03 August, 2010

a mind of one's own?

ok, so sorry for being so very slack of late but i do have a good reason. i have been staring at this post for 3 days trying to work out what it actually is and what i'm trying to say. it had the ideas, i think, to be one of my best ever but, alas, i don't think it's going to work out.

earlier this week, i began reading a book that has been sitting in my mini library forever. virginia woolfe's seminal non-fiction work, a room of one's own. in this short novel, originally 2 speeches, she outlines her views on women, fiction and the things that are required for great literary work. but, it is more than that. it is a post-world war 1 depiction of the plight of women throughout history up to that point.

so many things in this book got me thinking. perhaps most significantly, the way men saw women as far beneith them and not just intellectually but also, emotionally, spiritually and culturally insignificant. the concept of the work is that, 'a woman must have money and a room of her own if she is to write fiction'. i began this adventure into early 20th century feminism expecting her to slander men, call them idiots and all female writers exceptional thinkers and people. this is far from the case and, i think, the reason why it will continue to influence not only the way i write on here but also, what it means to be a woman today. with the relative freedom to aspire to be whatever i choose.

this leads me to my second point. woolfe's main point in giving these speeches to young women who had only just begun to explore their new found access to education at a university level was to push them to understand this right (one she was not afforded) and also, their responsibility in paving the way for future female writers. she gives immense credit to the likes of jane austin, george eliot and the bronte sisters, as brilliant women who not only dared to write within their own styles but, who wrote in some cases exceptionally well. these women inspired woolfe and as a result she, i believe, inspired a generation of newly emancipated women who now influence the writers of today.

freedom? check. education? check. money? check. all requirements for the ability to choose your own fate. this got me considering how i feel about these three things, that i had never once considered to be a part of my life. but, they all are. without the ability to choose, then women today would be nothing more than wives forced into marriage and producing children in the 10s and 12s, instead of the 2s or 3s. how, although i respect women who choose this life for themselves (as mothers with the responsibilities that go with such a thing) i perhaps don't value it enough. what do i value? the power of love? not really. kindness? hardly. intelligence? oh yea!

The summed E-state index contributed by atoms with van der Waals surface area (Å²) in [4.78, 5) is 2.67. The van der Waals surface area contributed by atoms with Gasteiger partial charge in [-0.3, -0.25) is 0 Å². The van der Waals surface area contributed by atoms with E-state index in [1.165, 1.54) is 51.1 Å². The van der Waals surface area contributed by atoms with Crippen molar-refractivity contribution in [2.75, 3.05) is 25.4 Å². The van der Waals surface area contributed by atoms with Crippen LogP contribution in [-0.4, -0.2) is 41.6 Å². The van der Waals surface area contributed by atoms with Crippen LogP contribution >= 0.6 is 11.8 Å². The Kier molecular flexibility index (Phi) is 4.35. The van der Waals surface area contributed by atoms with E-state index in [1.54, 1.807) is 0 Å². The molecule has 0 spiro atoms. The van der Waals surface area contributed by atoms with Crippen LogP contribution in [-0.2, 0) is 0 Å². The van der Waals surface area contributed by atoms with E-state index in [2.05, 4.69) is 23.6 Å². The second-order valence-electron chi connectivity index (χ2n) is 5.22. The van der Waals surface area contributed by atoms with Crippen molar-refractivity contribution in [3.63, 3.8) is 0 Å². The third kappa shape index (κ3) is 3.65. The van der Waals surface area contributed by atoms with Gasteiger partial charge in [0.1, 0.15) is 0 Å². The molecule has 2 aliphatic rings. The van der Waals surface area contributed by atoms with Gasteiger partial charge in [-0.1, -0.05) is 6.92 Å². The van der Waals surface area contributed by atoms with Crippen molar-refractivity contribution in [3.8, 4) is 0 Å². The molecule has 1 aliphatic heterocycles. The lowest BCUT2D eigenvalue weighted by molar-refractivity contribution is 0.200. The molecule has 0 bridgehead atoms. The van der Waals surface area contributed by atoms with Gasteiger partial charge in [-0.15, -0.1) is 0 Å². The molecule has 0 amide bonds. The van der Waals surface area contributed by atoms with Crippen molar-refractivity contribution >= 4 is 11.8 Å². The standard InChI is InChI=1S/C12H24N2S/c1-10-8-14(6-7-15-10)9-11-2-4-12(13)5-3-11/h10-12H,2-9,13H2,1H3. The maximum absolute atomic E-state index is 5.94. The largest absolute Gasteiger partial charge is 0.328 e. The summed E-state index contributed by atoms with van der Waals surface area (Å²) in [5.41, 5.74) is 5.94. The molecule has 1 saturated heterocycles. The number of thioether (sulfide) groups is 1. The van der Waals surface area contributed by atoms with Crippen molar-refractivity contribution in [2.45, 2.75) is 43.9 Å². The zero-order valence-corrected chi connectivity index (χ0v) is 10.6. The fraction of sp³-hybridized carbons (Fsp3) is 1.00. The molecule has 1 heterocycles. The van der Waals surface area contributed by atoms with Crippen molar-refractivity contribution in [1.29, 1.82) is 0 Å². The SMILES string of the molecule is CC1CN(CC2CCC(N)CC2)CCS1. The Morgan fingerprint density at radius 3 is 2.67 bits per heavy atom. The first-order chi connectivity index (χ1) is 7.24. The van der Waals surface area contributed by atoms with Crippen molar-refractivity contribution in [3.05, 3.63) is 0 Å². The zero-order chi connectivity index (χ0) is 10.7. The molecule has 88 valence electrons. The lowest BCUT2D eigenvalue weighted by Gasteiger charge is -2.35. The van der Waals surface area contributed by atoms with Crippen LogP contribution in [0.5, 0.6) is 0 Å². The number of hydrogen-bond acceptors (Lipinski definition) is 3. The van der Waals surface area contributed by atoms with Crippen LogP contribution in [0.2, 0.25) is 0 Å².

reading this book made me look at the slightly disturbing aspect of myself that i value more than anything. and not in just me, it's what i judge you on first as well. intelligence. i've always dismissed it as fine, normal even, to do this. after all, it's better than judging someone on their appearance. but, when did i become such a snob? maybe, it's something built within my dna.... or is that just an excuse. still, after thousands of years of men telling women they are beneath them is it not completely understanding that we feel the need to push back in some way?

the short answer is, no. there was a line in the second chapter, that suggested the reason men (specifically during the 16th century and then again, when women demanded their right to vote) of these times saw the need to put down a woman's worth was to elevate his own. this is what i do. i think you are stupid, i feel smarter, i feel superior. this is not acceptable. there is always someone smarter than you are, and always someone not as intelligent at you. maybe, we should all remember this next time someone asks a 'stupid' question. i know i'll try.


janjenkins6 said...

go girl i agree, think it is prob in ur dna! may i please borrow this book from u,yes i will treasure it! and u will get it back eventually!!!!


Not a problem. Laurie has it but, when she is done it is all yours. It's only really short (about 120 pages) so I'm sure you will get through it super quick. Only took me 2 days. :)

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